half in the country and half in the town of Castres
On the east and Black Mountain side of the appealing, very busy town of Castres, it is surprising to find such a haven of peace adjoining all that our modern society can offer in terms of amenities, with even a shopping centre, that cannot be seen or heard from the property. Looking out over wonderful countryside, protected by neighbouring listed parklands, this property is 5 minutes from the town centre and 10 minutes from Castres-Mazamet airport, with its four daily flights to Paris-Orly and Charles-de-Gaulle.
The town has a wealth of shops, cultural activities (rugby is emblematic there) and its recent hospital has a very good reputation.
A motorway under construction will soon link Castres to Toulouse in 35 minutes.
(It would also be possible to purchase an old factory, once a part of the property, which is perfectly concealed by the outbuildings.)
The Maurice-Benne villa (1948)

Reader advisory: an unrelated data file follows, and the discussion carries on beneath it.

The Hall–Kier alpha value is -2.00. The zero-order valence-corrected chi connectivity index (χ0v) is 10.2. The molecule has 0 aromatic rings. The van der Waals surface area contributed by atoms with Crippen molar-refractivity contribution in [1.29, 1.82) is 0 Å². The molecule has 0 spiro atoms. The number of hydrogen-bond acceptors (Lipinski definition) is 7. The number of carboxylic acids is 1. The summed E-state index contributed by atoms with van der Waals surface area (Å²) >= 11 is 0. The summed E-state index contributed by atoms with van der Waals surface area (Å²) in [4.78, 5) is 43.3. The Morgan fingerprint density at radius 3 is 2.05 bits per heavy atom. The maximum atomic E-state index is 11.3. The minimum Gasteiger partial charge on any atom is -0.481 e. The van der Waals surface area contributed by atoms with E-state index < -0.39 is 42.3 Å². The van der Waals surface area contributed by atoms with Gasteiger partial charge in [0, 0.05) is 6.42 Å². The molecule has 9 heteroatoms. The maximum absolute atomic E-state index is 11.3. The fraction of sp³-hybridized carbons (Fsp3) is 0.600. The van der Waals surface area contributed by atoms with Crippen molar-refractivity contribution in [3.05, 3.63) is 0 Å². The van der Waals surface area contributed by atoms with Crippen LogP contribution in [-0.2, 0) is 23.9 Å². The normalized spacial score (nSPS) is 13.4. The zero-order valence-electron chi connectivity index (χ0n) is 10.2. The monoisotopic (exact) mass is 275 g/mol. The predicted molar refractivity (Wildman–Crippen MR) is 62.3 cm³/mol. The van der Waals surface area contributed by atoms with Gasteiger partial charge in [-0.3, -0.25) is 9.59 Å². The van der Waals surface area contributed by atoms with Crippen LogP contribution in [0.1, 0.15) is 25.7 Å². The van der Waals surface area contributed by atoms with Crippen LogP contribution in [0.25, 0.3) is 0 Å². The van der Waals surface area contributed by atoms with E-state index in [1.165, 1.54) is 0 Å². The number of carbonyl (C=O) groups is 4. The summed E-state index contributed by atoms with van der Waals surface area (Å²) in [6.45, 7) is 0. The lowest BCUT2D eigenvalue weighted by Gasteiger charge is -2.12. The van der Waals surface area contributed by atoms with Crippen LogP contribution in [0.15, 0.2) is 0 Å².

This house is the work of architect Maurice-Benne who also designed Saint-Joseph-de-Laden church in Castres (1968). His plans date from 1948. The various sections and roof of this house reflect a style of architecture to be found in the south of France, where different units adjoin and protrude from one another, creating a unique building every time. Another aspect of this style is that the various sections, of miscellaneous sizes and heights, adjoin a main building, higher than the rest, this being determined in this instance by the height of the old mill so as to create harmonious continuity. The soberness of the straight lines dominates and the roof over the top section, covered with Roman tiles, is almost flat; those of the lower sections being marked by steeper slopes. This feature enlivens the building in a simple, balanced manner. The very modern classicism of the traditional architecture from the south-east regions is enhanced here by several modernist effects such as the layout and proportions of certain openings as, for example, that set in the south-west corner on the top floor of the main section. The stylistic base of the architecture, almost Palladian in its simplicity, makes it possible to give way to whims which can but be in good taste: these will clearly take the form of a wide variety of ornaments. The tone is set. The architect had no reason to hesitate when defining his style as it was a question of adjoining a modern building to the structure of an old mill, which featured on Cassini’s map. The structure of the mill actually reflecting great soberness, the task appeared to be easy, the old and the modern sections almost fitting one into the other. And yet, when moving around the house, it becomes obvious that the various levels are more complex than it first appeared and are more difficult to define with words. In fact, the new section itself has two separate accesses on different levels, said difference in levels not even amounting to that of a half-floor: one on the parklands side, the other on the river side. Furthermore, the same difference in levels has been preserved in the communication between the old mill and the new section. Therefore, considering the different levels, it is once again possible to note the same principle of four heads of Janus, said principle being founded on the same two axes already observed in the topography of the estate. Coincidence or not, the concept existing between the lines and structures will be clearly apparent to those attempting to look beyond the simplicity of what is initially seen. This approach, the principle of adapting an architectural style to a site, is reminiscent of a similar concept implemented by Jules-Hardouin-Mansart in the construction of what is today the town hall in the very same town of Castres.